After a tearful train-station goodbye in Salzburg, layovers in Wels and Passau, and almost getting charged €40 for riding without a ticket, I finally made it to the train station in Vilshofen. It was a nightmare getting there, though!
I figured I’d elaborate on the train travel horror story since now that it’s over, I find it highly amusing. Mischo and I spent the morning in Salzburg exploring the fortress and had everything planned out just so, so that we’d have time to take a bus to our hotel, pick up our luggage, take the S-Bahn to the main train station and have more than enough time to catch our respective trains. Well, the bus going from the center of town (where we were) to our hotel (where we needed to be) was a bit late, so by the time we picked up our luggage and made it back to the bus stop we were just in time to see our bus leave. No big deal, right? They come every 10 minutes so we’d just take the next one. That would mean we’d miss the S-Bahn, which comes only every 30 minutes, but we could take a different bus to the train station and still be there 10 minutes early. So we get on the second bus, and lo and behold, it actually BREAKS DOWN on our way to the station. Sooooo we have to get out and wait for the NEXT one, and by then we’re 20 minutes late and have no chance of getting to the station on time.
So we get to the station when we get there and have some time for some snacks (and some tears) before the next trains come. I saw that the next train going to Wels (where I’d need to transfer in order to get to Passau, the closest major city to Vilshofen) took twice as long as the next one, so I figured I’d wait 5 minutes and take the faster one. What I didn’t know, however, was that my ticket was not good for the fast train, only the slow one, which I found out when I got my ticket checked. Luckily the Austrian train service is much nicer than the German one and the ticket checker said I could either get out at the next stop (and have to wait 2 hours in a strange Austrian city and still take the slow train to Wels) or buy a ticket. I decided to buy a ticket, but wound up having to wait 2 hours ANYWAYS at Wels because the trains were running on a limited weekend schedule. By the time I got to Passau I was so relieved it was on the same track as the one I’d just come from and I wouldn’t have to drag my 32-kg suitcase up a flight of stairs, I jumped on the train without thought of buying a ticket.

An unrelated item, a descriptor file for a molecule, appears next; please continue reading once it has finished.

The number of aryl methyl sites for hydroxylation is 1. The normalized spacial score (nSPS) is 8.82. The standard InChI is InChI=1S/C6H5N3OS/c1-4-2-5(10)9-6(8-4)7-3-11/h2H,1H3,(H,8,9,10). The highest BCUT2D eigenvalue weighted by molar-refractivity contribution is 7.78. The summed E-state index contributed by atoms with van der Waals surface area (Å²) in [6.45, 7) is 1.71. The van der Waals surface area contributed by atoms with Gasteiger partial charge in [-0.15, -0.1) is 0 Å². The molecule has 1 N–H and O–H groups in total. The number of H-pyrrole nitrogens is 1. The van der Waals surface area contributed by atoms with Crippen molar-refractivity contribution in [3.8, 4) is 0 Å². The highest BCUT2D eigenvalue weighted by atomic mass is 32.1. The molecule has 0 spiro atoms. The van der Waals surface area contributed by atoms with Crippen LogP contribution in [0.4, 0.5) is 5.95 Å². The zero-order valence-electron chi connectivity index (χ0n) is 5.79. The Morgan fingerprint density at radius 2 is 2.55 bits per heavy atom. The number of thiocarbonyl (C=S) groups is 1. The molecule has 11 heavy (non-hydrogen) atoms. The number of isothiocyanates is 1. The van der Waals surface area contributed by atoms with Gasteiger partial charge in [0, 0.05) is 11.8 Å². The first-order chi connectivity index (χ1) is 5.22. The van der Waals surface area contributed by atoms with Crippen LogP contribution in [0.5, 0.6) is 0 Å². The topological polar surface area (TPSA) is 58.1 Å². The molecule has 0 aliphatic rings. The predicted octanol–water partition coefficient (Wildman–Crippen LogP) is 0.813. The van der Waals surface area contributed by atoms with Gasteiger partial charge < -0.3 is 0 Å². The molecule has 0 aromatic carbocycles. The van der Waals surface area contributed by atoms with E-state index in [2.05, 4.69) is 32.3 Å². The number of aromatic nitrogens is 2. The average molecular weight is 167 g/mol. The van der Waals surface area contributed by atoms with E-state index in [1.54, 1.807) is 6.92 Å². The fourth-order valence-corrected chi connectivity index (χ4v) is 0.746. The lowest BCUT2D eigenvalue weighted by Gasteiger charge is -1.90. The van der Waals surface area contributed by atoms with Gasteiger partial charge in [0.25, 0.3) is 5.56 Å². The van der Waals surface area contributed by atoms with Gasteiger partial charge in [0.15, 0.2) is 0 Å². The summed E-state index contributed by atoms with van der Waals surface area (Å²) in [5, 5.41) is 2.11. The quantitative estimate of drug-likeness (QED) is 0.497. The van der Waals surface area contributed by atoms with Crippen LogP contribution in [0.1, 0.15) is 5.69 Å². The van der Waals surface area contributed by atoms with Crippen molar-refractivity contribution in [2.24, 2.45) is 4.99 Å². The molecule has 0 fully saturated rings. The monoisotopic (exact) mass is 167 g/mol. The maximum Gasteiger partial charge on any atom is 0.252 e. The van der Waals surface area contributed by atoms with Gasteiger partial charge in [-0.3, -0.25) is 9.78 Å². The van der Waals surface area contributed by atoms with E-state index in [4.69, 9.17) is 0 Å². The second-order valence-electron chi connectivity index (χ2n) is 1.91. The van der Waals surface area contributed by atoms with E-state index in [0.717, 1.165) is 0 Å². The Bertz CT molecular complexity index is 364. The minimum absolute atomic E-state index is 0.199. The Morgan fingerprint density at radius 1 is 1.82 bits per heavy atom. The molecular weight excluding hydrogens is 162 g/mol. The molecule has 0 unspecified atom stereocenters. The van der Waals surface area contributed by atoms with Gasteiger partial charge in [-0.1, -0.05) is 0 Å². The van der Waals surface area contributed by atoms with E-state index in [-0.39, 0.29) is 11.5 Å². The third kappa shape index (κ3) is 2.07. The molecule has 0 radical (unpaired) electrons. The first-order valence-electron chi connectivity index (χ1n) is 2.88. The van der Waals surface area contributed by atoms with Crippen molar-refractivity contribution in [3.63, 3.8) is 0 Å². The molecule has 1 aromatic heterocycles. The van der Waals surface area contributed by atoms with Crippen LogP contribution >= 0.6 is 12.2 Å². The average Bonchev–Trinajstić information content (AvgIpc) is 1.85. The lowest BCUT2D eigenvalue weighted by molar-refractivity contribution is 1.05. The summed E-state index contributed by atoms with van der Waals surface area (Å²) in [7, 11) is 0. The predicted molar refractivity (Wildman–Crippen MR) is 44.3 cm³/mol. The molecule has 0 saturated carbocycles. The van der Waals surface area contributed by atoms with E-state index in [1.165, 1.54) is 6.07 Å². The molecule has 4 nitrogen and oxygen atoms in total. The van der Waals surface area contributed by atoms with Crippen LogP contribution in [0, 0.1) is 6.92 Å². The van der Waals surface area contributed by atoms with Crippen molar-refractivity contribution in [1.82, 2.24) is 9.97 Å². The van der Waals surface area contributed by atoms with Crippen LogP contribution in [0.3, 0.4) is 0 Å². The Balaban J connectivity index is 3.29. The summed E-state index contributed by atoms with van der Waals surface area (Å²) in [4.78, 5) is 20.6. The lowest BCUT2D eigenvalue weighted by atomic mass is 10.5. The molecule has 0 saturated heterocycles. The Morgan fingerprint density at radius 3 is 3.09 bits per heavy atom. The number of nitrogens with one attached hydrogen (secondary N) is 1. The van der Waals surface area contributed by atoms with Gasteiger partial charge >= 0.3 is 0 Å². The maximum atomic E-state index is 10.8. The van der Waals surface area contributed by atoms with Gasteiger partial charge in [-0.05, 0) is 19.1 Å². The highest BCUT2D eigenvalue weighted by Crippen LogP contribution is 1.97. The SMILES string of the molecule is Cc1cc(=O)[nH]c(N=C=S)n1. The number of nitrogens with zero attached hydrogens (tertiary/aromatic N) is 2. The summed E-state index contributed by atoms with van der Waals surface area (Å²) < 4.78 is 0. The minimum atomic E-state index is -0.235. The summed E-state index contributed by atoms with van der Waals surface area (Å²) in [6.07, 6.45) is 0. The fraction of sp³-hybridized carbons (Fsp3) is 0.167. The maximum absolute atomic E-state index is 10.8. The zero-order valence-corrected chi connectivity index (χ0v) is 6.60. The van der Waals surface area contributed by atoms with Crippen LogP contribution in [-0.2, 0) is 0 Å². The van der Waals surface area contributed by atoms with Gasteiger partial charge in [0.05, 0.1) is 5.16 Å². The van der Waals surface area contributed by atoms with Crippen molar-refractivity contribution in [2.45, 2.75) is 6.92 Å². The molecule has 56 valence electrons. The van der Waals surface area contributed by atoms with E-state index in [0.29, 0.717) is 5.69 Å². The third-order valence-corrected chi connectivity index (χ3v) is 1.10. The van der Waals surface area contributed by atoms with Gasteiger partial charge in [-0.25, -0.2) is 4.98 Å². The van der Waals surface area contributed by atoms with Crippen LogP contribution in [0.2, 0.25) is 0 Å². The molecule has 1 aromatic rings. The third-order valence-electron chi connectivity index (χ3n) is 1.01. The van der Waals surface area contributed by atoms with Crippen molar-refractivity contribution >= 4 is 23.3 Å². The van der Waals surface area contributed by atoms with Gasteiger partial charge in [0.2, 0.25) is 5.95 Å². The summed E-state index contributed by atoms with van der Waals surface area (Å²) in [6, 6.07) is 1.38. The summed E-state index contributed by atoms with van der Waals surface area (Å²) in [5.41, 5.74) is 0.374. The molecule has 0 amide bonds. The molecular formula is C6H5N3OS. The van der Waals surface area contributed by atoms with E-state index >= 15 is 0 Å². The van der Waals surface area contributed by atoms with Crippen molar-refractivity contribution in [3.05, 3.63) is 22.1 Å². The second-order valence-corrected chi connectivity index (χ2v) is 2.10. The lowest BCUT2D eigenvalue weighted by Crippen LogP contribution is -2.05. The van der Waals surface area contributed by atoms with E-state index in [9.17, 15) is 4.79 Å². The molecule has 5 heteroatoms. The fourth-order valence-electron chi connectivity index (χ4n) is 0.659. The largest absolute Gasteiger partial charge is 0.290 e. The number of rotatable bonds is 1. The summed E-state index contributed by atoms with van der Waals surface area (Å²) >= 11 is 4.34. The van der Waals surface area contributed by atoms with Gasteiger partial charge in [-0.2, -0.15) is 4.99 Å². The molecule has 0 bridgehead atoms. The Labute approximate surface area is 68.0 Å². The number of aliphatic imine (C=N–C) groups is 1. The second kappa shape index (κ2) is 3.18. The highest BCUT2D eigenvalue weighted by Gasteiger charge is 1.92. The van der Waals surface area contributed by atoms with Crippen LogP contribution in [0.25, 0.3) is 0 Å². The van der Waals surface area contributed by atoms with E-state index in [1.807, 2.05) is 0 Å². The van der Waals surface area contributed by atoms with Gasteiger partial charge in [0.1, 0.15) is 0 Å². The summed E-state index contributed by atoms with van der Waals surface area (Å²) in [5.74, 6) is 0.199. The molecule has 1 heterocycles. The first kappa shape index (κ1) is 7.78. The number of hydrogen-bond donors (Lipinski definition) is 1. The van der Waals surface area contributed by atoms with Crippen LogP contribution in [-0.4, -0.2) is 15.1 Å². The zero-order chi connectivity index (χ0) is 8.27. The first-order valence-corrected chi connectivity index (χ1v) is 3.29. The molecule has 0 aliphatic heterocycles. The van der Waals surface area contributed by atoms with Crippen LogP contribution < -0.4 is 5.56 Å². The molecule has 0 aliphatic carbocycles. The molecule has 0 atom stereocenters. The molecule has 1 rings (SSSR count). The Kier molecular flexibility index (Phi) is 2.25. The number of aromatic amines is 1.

Although it’s only a 15 minute train ride and I figured I could get away with a little “schwarz fahren” (“riding black” or riding without a ticket) in that time, I was sitting right at the front of the train and was one of the first to get my ticket checked – which of course was an Austrian train ticket and only valid until Passau. I was devastated. So close, and yet so far! The ticket checker told me, “You can’t buy a ticket on the train here like you can in Austria. Oh, no. With the Deutsche Bahn you have to pay €40 for riding without a ticket.” I panicked. I didn’t have that much money on me. Maybe I could have them send the bill to my Berlin address and conveniently never receive it? “But you’re lucky it’s the week before Christmas. I’ll let you buy one.” Relief washed over me, followed by annoyance that I had to pay almost €6 for the remaining 10 minutes of the train ride. In Berlin, you can get a single-use ticket valid for 2 hours on ANY of the public transportation in the city for €2.80.
Hungry, exhausted, stressed out but incredibly relieved, I finally made it to Vilshofen late in the evening on Saturday, Dec. 22, where I spent the remaining 5 days of my trip with my host family.